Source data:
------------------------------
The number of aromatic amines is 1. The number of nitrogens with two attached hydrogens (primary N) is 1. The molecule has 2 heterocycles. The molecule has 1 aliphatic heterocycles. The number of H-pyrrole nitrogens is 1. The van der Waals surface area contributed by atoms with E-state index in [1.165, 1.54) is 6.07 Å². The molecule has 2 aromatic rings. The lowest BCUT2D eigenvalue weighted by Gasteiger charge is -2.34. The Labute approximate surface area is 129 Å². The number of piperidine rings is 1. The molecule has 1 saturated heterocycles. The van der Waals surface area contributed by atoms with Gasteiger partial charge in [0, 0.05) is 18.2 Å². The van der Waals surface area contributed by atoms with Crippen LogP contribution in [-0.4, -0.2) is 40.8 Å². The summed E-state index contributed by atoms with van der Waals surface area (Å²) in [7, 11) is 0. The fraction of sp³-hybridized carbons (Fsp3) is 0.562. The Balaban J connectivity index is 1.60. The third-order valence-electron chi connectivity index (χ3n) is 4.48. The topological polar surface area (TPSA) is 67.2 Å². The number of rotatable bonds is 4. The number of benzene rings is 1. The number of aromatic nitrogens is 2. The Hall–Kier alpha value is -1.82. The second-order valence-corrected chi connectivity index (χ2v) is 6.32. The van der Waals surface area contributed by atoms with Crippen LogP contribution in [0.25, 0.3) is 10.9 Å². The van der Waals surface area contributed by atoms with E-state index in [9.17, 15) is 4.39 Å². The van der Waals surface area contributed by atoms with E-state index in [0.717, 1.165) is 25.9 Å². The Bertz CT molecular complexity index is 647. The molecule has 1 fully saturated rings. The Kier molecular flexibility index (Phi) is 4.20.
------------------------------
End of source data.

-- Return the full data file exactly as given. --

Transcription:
The number of aromatic amines is 1. The number of nitrogens with two attached hydrogens (primary N) is 1. The molecule has 2 heterocycles. The molecule has 1 aliphatic heterocycles. The number of H-pyrrole nitrogens is 1. The van der Waals surface area contributed by atoms with E-state index in [1.165, 1.54) is 6.07 Å². The molecule has 2 aromatic rings. The lowest BCUT2D eigenvalue weighted by Gasteiger charge is -2.34. The Labute approximate surface area is 129 Å². The number of piperidine rings is 1. The molecule has 1 saturated heterocycles. The van der Waals surface area contributed by atoms with Gasteiger partial charge in [0, 0.05) is 18.2 Å². The van der Waals surface area contributed by atoms with Crippen LogP contribution in [-0.4, -0.2) is 40.8 Å². The summed E-state index contributed by atoms with van der Waals surface area (Å²) in [7, 11) is 0. The fraction of sp³-hybridized carbons (Fsp3) is 0.562. The Balaban J connectivity index is 1.60. The third-order valence-electron chi connectivity index (χ3n) is 4.48. The topological polar surface area (TPSA) is 67.2 Å². The number of rotatable bonds is 4. The number of benzene rings is 1. The number of aromatic nitrogens is 2. The Hall–Kier alpha value is -1.82. The second-order valence-corrected chi connectivity index (χ2v) is 6.32. The van der Waals surface area contributed by atoms with Crippen LogP contribution in [0.25, 0.3) is 10.9 Å². The van der Waals surface area contributed by atoms with E-state index in [9.17, 15) is 4.39 Å². The van der Waals surface area contributed by atoms with E-state index in [0.717, 1.165) is 25.9 Å². The Bertz CT molecular complexity index is 647. The molecule has 1 fully saturated rings. The Kier molecular flexibility index (Phi) is 4.20.